(New Orleans, Louisiana) – The 1844-O proof Eagle, a one-of-a-kind gold coin struck at the New Orleans Mint 164 years ago, has returned "home" to the Louisiana State Museum – Old U.S. Mint with the help of New Orleans coin dealer, Paul Hollis.
The unique, $10 denomination gold piece apparently was specially struck as a presentation piece, and over the decades it’s been in the famous coin collections of a former U.S. Treasury Secretary and an early 20th century Chicago beer baron.
It is certified by Numismatic Guaranty Corporation as Proof-65 Ultra Cameo, and now insured for $2.5 million for an upcoming exhibition.
"This coin is certainly among the most important Southern gold coins ever struck, combining rarity, beauty, technical quality and a fascinating story," said Mark Salzberg, NGC Chairman.
The coin will be publicly displayed at the Louisiana State Museum’s Old U.S. Mint, 400 Esplanade Ave., New Orleans, beginning when the museum re-opens November 1, according to Greg Lambousy, Louisiana State Museum Director of Collections.
This first-ever public exhibit in Louisiana was arranged by Hollis and the anonymous Florida collector who has quietly owned the historic gold piece since acquiring it in 2006. Hollis personally carried the valuable coin from Florida to Louisiana, clutching it in his hands during the entire journey.
In a pre-arranged, secret rendezvous, he was met at Louis Armstrong International airport in New Orleans on September 23 by a state police escort for the trip to the museum where he presented the unique gold piece to officials there.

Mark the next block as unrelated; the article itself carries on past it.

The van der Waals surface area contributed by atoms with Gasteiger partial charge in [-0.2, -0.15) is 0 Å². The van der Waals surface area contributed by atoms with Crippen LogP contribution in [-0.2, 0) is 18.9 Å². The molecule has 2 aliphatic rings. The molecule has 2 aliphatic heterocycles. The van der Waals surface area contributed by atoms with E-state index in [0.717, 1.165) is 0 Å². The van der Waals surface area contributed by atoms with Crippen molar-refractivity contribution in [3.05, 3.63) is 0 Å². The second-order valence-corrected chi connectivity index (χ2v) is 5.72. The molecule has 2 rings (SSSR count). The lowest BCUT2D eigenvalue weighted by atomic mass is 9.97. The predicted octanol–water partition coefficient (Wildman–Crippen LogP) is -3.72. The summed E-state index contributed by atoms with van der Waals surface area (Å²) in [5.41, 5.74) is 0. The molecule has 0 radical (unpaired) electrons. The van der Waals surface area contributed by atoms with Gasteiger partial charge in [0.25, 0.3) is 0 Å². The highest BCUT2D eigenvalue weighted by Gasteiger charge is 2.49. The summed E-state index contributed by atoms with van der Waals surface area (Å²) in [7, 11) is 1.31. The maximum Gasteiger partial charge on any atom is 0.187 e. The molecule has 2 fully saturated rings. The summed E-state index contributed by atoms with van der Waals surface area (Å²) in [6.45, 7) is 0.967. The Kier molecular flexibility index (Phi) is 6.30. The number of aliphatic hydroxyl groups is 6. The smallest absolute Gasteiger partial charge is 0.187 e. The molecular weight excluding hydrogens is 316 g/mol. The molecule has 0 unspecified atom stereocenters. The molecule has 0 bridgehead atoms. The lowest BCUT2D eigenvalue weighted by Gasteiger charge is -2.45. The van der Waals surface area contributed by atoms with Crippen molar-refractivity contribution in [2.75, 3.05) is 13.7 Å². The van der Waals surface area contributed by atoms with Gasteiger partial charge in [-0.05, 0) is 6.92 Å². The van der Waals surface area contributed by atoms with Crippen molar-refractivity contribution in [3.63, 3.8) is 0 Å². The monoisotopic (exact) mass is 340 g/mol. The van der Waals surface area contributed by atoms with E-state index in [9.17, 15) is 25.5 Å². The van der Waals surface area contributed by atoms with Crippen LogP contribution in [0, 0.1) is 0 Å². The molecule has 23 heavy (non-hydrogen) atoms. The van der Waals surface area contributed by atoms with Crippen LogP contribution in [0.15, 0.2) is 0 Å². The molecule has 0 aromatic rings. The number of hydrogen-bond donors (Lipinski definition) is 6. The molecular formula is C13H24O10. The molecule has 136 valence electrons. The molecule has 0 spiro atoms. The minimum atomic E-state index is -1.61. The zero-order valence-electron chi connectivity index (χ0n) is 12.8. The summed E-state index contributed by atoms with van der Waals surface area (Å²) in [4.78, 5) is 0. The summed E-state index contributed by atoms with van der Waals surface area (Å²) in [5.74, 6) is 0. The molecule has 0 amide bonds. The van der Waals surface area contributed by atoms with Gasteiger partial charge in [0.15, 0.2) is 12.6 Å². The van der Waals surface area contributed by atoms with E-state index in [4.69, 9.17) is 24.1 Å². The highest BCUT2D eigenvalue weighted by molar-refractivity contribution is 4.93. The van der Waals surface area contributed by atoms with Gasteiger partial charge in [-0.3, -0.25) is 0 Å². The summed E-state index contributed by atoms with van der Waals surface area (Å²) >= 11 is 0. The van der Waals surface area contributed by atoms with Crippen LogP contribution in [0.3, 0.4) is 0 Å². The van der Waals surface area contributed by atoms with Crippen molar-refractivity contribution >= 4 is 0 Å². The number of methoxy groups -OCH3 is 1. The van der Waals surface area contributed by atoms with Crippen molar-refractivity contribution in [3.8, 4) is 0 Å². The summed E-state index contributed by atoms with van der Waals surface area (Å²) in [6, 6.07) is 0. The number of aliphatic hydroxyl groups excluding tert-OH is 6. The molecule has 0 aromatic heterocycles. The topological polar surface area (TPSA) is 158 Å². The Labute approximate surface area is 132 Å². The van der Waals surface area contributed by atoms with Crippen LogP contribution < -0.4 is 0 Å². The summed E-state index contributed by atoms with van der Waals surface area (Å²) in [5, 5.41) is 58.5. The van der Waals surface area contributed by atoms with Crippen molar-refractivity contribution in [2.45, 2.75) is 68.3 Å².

"I had goose bumps when the plane landed in New Orleans and I realized the coin I was holding in my hands was home in Louisiana for the first time in over a century and a half. I got goose bumps again when we arrived at the Old U.S. Mint. I’ve been trying to get this coin back to New Orleans for the past six years when it was owned by someone else," said Hollis.
Slightly larger than a modern quarter-dollar and containing a half-ounce of gold, the 1844-O proof Eagle is the most valuable rare coin struck in Louisiana.
"The Old U.S. Mint was constructed under authorization by President Andrew Jackson. It struck its first coins in 1838 and ended coin production in 1909. During the Civil War, the Confederacy briefly struck coins there," said Lambousy.
"A total of 118,700 New Orleans Mint $10 gold pieces were made for circulation in 1844, but only one presentation proof Eagle was specially struck."
The obverse depicts a Liberty Head design by Christian Gobrecht and the date, 1844. The reverse shows an eagle with shield clutching an olive branch in one talon and arrows in the other; the words UNITED STATES OF AMERICA TEN D.; and a large letter, O, as the New Orleans mintmark.
The first known sale of this coin dates back to the Parmalee Sale conducted by New York Stamp & Coin Co. in June 1890. Over the past century, owners of the coin have included former U.S. Treasury Secretary William H. Woodin, and roaring twenties era Chicago brewer, Virgil Brand. Other prominent former owners include Abe Kosoff, John J. Ford, John Murrell and Robert Lecce.
Beginning November 1, 2008, the mint museum will be open Tuesdays through Sundays from 9 a.m. to 5 p.m. and closed on Mondays.
"Collectors should definitely take advantage of the special opportunity to view this coin in person. After all, this coin was not publicly seen from the 1950’s to the 1990’s. By looking at coins of this type, we better understand the role and capabilities of the Southern Mints in the 1840’s," said Salzberg.
On the web:
Louisiana State Museum Old U.S. Mint